Q: You emphasize in The Kickstarter Handbook how unlikely a formula the Kickstarter model is—it seems incredible that so many people would give money to strangers to support a project that is still in the planning stage. Why do you think the crowdfunding phenomenon has caught on?
A: The Web has made so many new ways of connecting possible. I attribute a lot of it to eBay. Instead of Amazon or Walmart selling everything to everybody, it’s everybody selling everything to everybody. These days if you want to find an audience for your writing, music, videos, you don’t need to go through traditional distributors anymore. You also can make a microloan to a farmer in Guatemala, more or less directly, at Kiva.org, without wondering how some big global charity is handling your money. People like the power of making things happen. Kickstarter has the same sensibility—people are more or less voting on what products and movies and music should be brought to life, not relying on some big corporation to give its thumbs-up.
Q: Some campaigns get very creative with their rewards, offering not just T-shirts or tote bags but personal experiences. Have any rewards stuck out to you as ingenious, exciting, or a little bit insane?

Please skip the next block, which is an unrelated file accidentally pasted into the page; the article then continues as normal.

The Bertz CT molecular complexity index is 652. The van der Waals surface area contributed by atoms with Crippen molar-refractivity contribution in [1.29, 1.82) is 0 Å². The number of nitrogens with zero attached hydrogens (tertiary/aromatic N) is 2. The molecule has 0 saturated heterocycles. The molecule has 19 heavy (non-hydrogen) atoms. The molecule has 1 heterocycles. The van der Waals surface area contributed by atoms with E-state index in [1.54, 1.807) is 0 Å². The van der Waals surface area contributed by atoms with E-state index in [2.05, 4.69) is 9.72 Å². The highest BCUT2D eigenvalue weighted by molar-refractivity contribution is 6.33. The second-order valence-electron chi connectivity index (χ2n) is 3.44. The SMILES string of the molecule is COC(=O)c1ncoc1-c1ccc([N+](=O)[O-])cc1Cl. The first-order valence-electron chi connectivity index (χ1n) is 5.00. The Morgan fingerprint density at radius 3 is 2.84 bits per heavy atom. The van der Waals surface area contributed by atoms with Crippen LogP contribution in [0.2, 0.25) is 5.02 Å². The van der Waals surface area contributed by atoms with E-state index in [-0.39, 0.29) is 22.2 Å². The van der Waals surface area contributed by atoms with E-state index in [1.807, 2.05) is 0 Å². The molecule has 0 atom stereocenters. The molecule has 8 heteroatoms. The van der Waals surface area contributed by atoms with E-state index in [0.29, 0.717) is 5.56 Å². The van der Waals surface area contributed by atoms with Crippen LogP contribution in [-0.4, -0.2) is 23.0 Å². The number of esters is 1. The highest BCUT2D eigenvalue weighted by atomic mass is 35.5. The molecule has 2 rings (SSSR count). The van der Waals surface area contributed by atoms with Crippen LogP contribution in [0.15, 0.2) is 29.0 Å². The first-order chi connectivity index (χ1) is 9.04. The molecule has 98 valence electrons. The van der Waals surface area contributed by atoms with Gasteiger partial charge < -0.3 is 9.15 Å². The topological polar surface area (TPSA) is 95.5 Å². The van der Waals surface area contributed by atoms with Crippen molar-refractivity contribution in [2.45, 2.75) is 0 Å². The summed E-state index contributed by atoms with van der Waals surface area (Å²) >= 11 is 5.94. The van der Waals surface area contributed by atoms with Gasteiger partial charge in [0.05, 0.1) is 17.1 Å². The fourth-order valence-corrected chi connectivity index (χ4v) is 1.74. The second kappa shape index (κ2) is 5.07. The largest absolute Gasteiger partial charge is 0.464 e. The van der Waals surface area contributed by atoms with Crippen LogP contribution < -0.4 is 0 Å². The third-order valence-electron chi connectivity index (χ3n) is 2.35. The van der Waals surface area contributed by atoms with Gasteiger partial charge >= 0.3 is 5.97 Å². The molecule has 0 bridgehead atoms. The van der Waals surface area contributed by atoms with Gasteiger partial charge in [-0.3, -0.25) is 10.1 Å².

A: The new products offered as rewards are definitely “not sold in stores” kind of stuff, and it can be really exciting to get in on the ground floor. Like a phone-controlled mini-robot, or make-at-home designer lampshades, or a clock that takes a whole year to go around and uses colors instead of numbers. I love how creative other kinds of projects have been with rewards—you start to appreciate how many things in life can be rewarding. The chance to be listed as a producer in the credits at the end of a movie—how cool is that? How could you ever get that before for 50 bucks?
Q: Musician Amanda Palmer recently used Kickstarter to raise over one million dollars to produce her own album and an accompanying art book, as well as to launch a tour. Do you anticipate funding like this, where more well-known artists are funded directly by their fans, becoming more common?
A: That’s happening a lot more, and not just on Kickstarter. Artists now have a choice. Labels and publishers and studios can help a project succeed, but if the deal isn’t right an artist has a chance to make it work by taking a creation directly to his or her audience.
Q: After interviewing the many different people featured in The Kickstarter Handbook who used Kickstarter and learning about their varied experiences with the site, what’s the single best piece of advice you can offer an aspiring creator?
A: Is money what’s preventing you from accomplishing your creative goal? Think about what’s really standing in your way. Is it money, or something else? If it’s something else, deal with that first! If you’re ready to roll and it really is just dollars holding you back, with Kickstarter that doesn’t need to be an obstacle—or an excuse—anymore.
Posted by Eric Smith